I'm a fresh flowers or foliage girl. If an affordable choice isn't available at a local market, I try to find something in the backyard. Anything green. In fact, the prettiest blooms often come from those old fashioned gardens like our great-grandparents used to have. Unfortunately, these days, we don't all posses backyards overflowing with camellias and roses.
I like the passage in Vogue's Book of Etiquette that says, in the right hands, a little obvious pretense can be light-hearted and fun: the frankly fake fur rug, enormous paper flowers. (The book also advises that in the wrong hands these things can "cheapen a whole room.")
Clearly Mary McDonald has the right hands. She can mix lavish millinery blossoms into sophisticated settings.
So maybe the handmade chrysanthemum project from Alabama Chanin is worth exploring. These flowers aren't pretending to be real. And they aren't too cute. On a bedroom table they could be fun mixed with heaps of jewelry.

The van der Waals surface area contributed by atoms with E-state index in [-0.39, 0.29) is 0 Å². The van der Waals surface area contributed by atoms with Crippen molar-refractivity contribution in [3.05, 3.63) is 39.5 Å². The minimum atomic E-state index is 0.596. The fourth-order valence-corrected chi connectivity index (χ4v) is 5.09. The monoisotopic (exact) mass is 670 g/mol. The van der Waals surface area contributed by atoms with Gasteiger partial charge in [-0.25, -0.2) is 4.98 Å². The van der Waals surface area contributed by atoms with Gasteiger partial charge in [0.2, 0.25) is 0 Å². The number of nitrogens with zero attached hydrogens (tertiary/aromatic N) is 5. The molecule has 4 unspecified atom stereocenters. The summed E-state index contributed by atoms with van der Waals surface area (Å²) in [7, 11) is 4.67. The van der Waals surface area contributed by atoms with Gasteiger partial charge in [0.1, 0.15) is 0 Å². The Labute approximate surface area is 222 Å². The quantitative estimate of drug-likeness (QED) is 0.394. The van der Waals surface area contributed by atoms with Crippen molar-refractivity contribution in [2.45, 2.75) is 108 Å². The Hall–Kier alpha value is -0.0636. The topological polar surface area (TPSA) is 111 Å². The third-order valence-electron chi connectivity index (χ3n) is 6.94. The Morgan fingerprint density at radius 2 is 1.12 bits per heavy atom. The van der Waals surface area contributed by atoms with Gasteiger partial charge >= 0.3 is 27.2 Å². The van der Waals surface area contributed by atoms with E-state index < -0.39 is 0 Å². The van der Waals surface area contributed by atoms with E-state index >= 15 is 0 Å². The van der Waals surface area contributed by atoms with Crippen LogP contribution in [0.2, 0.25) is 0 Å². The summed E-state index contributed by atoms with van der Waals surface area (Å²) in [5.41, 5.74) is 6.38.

Sewing is required but the needed supplies sound modest (jersey T-shirts that you can shred, florist wire, scissors, needle and thread). Several people I know say the recession has made them determined to be more self-reliant and master basic sewing skills. Making a few flowers might not be a logical way to begin, but it could be therapeutic. Instructions are available here, and are also included in Chanin's Alabama Stitch Book, which retails for about $24 at Amazon. Or you can buy the book and DIY kit with all the needed supplies directly from Chanin for $40.
Credits: images one, five and six are from Selvedge, issue 23; image four is Mary McDonald's house as seen in House & Garden; and image two is from Joslyn's beautiful house, as seen over at design*sponge. Joslyn says that every single piece in her grouping came from an estate sale or antique shop, "already framed, so I was quite lucky..." The larger piece at the bottom, a framed exhibition poster, is the first she purchased as a grown-up.